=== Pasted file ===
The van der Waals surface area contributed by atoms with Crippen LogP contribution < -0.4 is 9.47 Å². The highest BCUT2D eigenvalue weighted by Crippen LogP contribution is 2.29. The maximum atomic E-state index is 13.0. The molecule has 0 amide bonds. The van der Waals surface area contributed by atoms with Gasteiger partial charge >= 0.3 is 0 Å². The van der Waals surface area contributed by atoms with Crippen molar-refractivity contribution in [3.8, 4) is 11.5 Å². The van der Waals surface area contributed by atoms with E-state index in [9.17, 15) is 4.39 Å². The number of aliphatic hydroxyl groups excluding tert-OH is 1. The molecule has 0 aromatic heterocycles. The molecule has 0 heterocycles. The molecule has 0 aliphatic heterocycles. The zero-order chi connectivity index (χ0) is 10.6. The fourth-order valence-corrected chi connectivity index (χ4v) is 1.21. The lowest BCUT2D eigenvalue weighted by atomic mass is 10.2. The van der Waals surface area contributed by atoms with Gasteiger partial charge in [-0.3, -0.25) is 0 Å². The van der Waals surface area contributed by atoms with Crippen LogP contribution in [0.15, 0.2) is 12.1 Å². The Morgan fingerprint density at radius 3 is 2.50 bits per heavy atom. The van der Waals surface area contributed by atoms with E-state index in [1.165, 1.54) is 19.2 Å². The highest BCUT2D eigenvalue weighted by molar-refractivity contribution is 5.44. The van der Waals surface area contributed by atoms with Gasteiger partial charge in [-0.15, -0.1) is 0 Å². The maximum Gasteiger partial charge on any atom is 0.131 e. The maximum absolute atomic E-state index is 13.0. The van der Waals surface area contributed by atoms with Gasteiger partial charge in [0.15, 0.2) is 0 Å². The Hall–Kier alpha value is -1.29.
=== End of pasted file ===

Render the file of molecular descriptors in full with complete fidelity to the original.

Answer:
The van der Waals surface area contributed by atoms with Crippen LogP contribution < -0.4 is 9.47 Å². The highest BCUT2D eigenvalue weighted by Crippen LogP contribution is 2.29. The maximum atomic E-state index is 13.0. The molecule has 0 amide bonds. The van der Waals surface area contributed by atoms with Gasteiger partial charge >= 0.3 is 0 Å². The van der Waals surface area contributed by atoms with Crippen molar-refractivity contribution in [3.8, 4) is 11.5 Å². The van der Waals surface area contributed by atoms with E-state index in [9.17, 15) is 4.39 Å². The number of aliphatic hydroxyl groups excluding tert-OH is 1. The molecule has 0 aromatic heterocycles. The molecule has 0 heterocycles. The molecule has 0 aliphatic heterocycles. The zero-order chi connectivity index (χ0) is 10.6. The fourth-order valence-corrected chi connectivity index (χ4v) is 1.21. The lowest BCUT2D eigenvalue weighted by atomic mass is 10.2. The van der Waals surface area contributed by atoms with Gasteiger partial charge in [-0.3, -0.25) is 0 Å². The van der Waals surface area contributed by atoms with Crippen LogP contribution in [0.15, 0.2) is 12.1 Å². The Morgan fingerprint density at radius 3 is 2.50 bits per heavy atom. The van der Waals surface area contributed by atoms with E-state index in [1.165, 1.54) is 19.2 Å². The highest BCUT2D eigenvalue weighted by molar-refractivity contribution is 5.44. The van der Waals surface area contributed by atoms with Gasteiger partial charge in [-0.15, -0.1) is 0 Å². The maximum Gasteiger partial charge on any atom is 0.131 e. The maximum absolute atomic E-state index is 13.0. The van der Waals surface area contributed by atoms with Gasteiger partial charge in [0.15, 0.2) is 0 Å². The Hall–Kier alpha value is -1.29.